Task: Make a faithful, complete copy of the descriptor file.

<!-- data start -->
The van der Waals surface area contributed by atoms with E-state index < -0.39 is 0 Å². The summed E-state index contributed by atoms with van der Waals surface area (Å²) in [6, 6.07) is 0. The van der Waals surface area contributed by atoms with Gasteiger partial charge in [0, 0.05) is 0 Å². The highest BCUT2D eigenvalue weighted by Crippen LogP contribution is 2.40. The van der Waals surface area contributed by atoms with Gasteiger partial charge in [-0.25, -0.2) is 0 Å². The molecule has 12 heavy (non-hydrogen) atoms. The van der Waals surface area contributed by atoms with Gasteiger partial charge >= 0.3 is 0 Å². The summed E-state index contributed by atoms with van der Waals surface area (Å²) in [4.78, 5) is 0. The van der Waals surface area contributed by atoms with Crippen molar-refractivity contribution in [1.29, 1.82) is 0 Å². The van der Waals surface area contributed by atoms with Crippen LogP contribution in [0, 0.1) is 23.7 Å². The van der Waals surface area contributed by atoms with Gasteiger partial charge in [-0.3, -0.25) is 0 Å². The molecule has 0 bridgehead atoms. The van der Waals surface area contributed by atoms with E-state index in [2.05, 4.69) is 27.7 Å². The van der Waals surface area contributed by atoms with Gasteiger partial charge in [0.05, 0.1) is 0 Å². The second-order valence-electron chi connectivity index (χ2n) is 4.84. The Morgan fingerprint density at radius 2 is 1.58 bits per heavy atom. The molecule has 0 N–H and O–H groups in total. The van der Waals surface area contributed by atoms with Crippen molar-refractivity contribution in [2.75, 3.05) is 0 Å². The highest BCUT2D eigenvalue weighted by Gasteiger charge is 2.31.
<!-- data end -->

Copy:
The van der Waals surface area contributed by atoms with E-state index < -0.39 is 0 Å². The summed E-state index contributed by atoms with van der Waals surface area (Å²) in [6, 6.07) is 0. The van der Waals surface area contributed by atoms with Gasteiger partial charge in [0, 0.05) is 0 Å². The highest BCUT2D eigenvalue weighted by Crippen LogP contribution is 2.40. The van der Waals surface area contributed by atoms with Gasteiger partial charge in [-0.25, -0.2) is 0 Å². The molecule has 12 heavy (non-hydrogen) atoms. The van der Waals surface area contributed by atoms with Gasteiger partial charge >= 0.3 is 0 Å². The summed E-state index contributed by atoms with van der Waals surface area (Å²) in [4.78, 5) is 0. The van der Waals surface area contributed by atoms with Crippen molar-refractivity contribution in [1.29, 1.82) is 0 Å². The van der Waals surface area contributed by atoms with Crippen LogP contribution in [0, 0.1) is 23.7 Å². The van der Waals surface area contributed by atoms with Gasteiger partial charge in [-0.3, -0.25) is 0 Å². The molecule has 0 bridgehead atoms. The van der Waals surface area contributed by atoms with E-state index in [2.05, 4.69) is 27.7 Å². The van der Waals surface area contributed by atoms with Gasteiger partial charge in [0.05, 0.1) is 0 Å². The second-order valence-electron chi connectivity index (χ2n) is 4.84. The Morgan fingerprint density at radius 2 is 1.58 bits per heavy atom. The molecule has 0 N–H and O–H groups in total. The van der Waals surface area contributed by atoms with Crippen molar-refractivity contribution in [2.75, 3.05) is 0 Å². The highest BCUT2D eigenvalue weighted by Gasteiger charge is 2.31.